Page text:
Their policy recognises the value of journey cost and does not penalise the passenger for doing an interchange to reach the destination.
New Delhi: The Centre for Science and Environment (CSE), in a response to Delhi Metro’s comments on the think tank’s study that DMRC is the second most unaffordable service in the world among nine global cities, said that it was not only about the trip cost but the total journey cost incurred by commuters, who because of poor integration of different systems end up paying a lot.
The CSE, in a recent study, claimed that after the fare hike last year, the Delhi Metro has become the second-most unaffordable service in the world among the cities that charge less than a US dollar for a 10-km trip. The report drew criticism by the DMRC and Union minister Hardeep Singh Puri, who termed it as “misleading and falsifying facts”.
The CSE, in its response, said that while the DMRC has calculated the cost of only Metro trips, CSE has computed the overall daily commuting cost of travel by different modes as well as combined modes including the Metro — the expenditure an individual makes while using different systems in Delhi, Bengaluru and Ahmedabad.
“This also includes the cost for accessing a system. Journey for most residents of these cities is not only about two Metro trips a day, but also includes interchanges and the additional cost that commuters incur to access public transport systems. The DMRC has not accounted for that,” it said. It also said that in most of these cities, there is no interchange (changing modes during journey) penalty for journey costs, with the second trip being free on another mode once the fare has already been paid to a system.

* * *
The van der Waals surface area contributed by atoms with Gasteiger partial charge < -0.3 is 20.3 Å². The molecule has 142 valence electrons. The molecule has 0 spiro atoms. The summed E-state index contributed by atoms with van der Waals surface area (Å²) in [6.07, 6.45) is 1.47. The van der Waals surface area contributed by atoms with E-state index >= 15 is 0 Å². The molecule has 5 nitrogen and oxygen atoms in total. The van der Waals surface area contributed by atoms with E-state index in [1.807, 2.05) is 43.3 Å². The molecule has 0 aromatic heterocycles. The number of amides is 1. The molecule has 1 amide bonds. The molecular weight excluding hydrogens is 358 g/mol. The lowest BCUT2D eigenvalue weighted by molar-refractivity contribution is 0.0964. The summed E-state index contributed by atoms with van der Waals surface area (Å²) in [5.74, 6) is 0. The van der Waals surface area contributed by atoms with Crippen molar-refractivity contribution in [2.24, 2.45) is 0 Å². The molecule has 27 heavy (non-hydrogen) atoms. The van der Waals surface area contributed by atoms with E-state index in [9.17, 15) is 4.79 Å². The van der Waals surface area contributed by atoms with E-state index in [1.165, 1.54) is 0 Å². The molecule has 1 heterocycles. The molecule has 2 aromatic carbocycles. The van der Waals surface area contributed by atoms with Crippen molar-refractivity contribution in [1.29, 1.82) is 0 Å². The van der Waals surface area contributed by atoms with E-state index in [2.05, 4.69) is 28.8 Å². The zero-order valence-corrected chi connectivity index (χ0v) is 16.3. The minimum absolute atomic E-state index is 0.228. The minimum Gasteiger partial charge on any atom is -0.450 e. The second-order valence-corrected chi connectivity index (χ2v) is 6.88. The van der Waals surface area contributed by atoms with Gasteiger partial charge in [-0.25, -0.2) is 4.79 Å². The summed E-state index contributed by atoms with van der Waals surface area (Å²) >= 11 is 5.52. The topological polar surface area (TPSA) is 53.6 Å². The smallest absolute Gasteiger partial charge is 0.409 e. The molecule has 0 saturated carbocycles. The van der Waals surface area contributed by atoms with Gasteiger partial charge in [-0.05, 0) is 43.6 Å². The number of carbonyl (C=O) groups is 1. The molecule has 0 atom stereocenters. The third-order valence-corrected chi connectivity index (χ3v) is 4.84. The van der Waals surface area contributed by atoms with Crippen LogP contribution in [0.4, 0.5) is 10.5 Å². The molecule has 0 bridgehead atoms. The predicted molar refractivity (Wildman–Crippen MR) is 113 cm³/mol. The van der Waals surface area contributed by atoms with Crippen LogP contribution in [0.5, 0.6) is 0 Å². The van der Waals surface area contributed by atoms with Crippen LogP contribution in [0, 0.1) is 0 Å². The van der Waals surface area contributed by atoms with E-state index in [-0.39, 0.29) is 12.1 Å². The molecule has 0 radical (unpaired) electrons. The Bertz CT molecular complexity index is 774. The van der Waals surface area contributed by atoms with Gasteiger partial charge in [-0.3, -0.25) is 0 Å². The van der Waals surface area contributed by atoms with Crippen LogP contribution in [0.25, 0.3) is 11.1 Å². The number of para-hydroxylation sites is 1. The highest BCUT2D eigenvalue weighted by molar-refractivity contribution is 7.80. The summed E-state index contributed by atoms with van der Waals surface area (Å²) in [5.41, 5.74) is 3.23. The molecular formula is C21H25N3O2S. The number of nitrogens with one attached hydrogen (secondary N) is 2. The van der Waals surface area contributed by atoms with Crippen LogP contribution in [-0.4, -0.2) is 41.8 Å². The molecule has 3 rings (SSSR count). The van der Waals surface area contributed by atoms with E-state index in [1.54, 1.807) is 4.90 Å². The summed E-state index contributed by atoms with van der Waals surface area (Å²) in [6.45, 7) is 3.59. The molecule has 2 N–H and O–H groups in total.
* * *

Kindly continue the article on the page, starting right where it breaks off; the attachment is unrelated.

Their policy recognises the value of journey cost and does not penalise the passenger for doing an interchange to reach the destination. In response to the DMRC’s objections to this selection of the nine cities and suggestion to look at other cities with large metro networks, the CSE said it used the same UBS data to examine the percentage of income spent on rail-based systems in some of these cities. It has found that other cities with larger networks - even in developed countries - are still far more affordable than Delhi. The other cities considered in the report were - Buenos Aires, Cairo, Hanoi, Jakarta, Kiev, Manila, Mexico City, and Mumbai.
“In Delhi, the percentage of income required to use the Metro system stands at 14 per cent. Compared to this, it is 2.9 per cent in Hong Kong, 6.6 per cent in Paris, 5.3 per cent in Beijing, 5.2 per cent in Seoul, 5.7 per cent in Shanghai, and 4.6 per cent in New York. Even London is marginally better than Delhi with the affordability of Metro at 13.4 per cent. Thus, the DMRC’s argument about Delhi being more affordable than cities with large Metro networks does not hold much ground,” it said.